The Advocate published a list of the 50 most influential LGBT people in the media, limiting themselves only to those who have been open about their sexual orientation. These lists are brazen attempts at getting hits but I clicked anyway.
I was pleasantly surprised to see that the list contained many names that I am familiar with but did not know were gay. This is as it should be, when the sexual orientation of people is no longer big news but is instead greeted with a shrug and questions like: Why are you bothering to tell me this? What relevance does it have to anything? Becoming banal can be a good thing and the LGBT community is slowly getting there, though the fact that the above list was published at all shows that they not quite there yet.
Atheists have not yet become banal but we are also getting there. A prominent public person saying they are not religious is no longer shocking but is still somewhat newsworthy. At a recent meeting that I attended that had nothing to do with religion, a participant mentioned, in passing, that he was an atheist. The fact that he could casually say this and not induce gasps of shock is a good thing.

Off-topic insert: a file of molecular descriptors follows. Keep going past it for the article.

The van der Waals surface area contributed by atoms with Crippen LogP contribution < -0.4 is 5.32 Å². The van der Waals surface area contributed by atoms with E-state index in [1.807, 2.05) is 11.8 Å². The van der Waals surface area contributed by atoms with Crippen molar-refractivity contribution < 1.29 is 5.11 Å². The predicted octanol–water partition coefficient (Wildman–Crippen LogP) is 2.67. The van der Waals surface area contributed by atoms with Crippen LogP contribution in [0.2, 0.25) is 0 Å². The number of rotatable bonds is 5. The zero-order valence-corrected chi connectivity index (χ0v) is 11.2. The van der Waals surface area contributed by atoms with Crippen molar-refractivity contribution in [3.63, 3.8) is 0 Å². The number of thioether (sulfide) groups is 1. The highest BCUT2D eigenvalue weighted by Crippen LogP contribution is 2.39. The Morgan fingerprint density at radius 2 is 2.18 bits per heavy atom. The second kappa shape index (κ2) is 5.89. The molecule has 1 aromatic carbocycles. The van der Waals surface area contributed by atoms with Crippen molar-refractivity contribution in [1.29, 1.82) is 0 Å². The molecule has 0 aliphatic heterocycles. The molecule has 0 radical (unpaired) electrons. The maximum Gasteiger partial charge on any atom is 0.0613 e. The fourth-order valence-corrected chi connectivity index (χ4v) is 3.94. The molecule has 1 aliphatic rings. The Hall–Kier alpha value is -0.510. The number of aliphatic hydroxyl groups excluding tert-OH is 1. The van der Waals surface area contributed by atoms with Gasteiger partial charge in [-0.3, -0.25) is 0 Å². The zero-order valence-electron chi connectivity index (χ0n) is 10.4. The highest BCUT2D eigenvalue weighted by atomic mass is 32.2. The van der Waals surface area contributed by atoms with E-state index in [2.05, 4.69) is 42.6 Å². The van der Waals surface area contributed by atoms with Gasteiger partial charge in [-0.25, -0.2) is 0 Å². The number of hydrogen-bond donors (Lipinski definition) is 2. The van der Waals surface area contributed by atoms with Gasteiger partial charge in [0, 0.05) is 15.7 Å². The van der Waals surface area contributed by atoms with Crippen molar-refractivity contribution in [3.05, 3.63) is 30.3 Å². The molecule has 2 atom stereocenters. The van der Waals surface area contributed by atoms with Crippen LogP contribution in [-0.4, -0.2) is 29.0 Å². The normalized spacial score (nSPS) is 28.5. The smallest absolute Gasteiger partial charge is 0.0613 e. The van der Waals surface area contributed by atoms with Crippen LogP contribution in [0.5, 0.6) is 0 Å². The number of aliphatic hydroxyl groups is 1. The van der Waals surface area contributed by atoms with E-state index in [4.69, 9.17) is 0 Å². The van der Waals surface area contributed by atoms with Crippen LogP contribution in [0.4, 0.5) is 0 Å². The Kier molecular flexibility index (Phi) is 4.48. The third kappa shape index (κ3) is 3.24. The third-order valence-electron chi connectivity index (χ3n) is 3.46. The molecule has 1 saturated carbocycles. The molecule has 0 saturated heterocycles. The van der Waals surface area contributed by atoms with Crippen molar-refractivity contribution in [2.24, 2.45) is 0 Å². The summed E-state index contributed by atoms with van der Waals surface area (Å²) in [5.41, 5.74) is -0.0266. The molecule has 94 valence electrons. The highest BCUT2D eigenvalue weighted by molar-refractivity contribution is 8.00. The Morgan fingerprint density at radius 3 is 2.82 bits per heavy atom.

Atheists are no longer reviled nor do people assume that we do not exist, but our public presence scan still cause unease among the religious. Of course in some countries, especially Muslim-majority ones, being either LGBT or atheist is grounds for persecution and even death and one can only hope that it becomes banal there soon.